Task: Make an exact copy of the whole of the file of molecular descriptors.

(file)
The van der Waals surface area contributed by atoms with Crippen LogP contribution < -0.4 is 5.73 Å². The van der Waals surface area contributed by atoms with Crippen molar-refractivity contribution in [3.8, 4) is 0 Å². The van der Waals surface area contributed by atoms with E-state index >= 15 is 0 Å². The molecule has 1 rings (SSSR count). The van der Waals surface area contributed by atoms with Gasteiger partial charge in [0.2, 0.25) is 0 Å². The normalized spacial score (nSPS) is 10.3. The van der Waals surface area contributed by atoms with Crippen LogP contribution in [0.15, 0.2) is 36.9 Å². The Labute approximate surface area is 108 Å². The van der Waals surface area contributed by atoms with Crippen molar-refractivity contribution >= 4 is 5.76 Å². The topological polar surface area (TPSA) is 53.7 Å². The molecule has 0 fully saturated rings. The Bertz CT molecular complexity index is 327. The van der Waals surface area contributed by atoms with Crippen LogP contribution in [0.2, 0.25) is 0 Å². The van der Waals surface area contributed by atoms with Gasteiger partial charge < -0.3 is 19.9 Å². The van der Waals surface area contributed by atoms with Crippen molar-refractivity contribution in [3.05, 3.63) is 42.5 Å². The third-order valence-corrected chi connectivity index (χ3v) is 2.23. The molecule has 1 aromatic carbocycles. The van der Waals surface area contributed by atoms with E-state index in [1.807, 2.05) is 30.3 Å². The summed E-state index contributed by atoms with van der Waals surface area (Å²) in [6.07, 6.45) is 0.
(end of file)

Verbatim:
The van der Waals surface area contributed by atoms with Crippen LogP contribution < -0.4 is 5.73 Å². The van der Waals surface area contributed by atoms with Crippen molar-refractivity contribution in [3.8, 4) is 0 Å². The van der Waals surface area contributed by atoms with E-state index >= 15 is 0 Å². The molecule has 1 rings (SSSR count). The van der Waals surface area contributed by atoms with Gasteiger partial charge in [0.2, 0.25) is 0 Å². The normalized spacial score (nSPS) is 10.3. The van der Waals surface area contributed by atoms with Crippen LogP contribution in [0.15, 0.2) is 36.9 Å². The Labute approximate surface area is 108 Å². The van der Waals surface area contributed by atoms with Crippen molar-refractivity contribution >= 4 is 5.76 Å². The topological polar surface area (TPSA) is 53.7 Å². The molecule has 0 fully saturated rings. The Bertz CT molecular complexity index is 327. The van der Waals surface area contributed by atoms with Crippen LogP contribution in [0.2, 0.25) is 0 Å². The van der Waals surface area contributed by atoms with Gasteiger partial charge < -0.3 is 19.9 Å². The van der Waals surface area contributed by atoms with Crippen molar-refractivity contribution in [3.05, 3.63) is 42.5 Å². The third-order valence-corrected chi connectivity index (χ3v) is 2.23. The molecule has 1 aromatic carbocycles. The van der Waals surface area contributed by atoms with E-state index in [1.807, 2.05) is 30.3 Å². The summed E-state index contributed by atoms with van der Waals surface area (Å²) in [6.07, 6.45) is 0.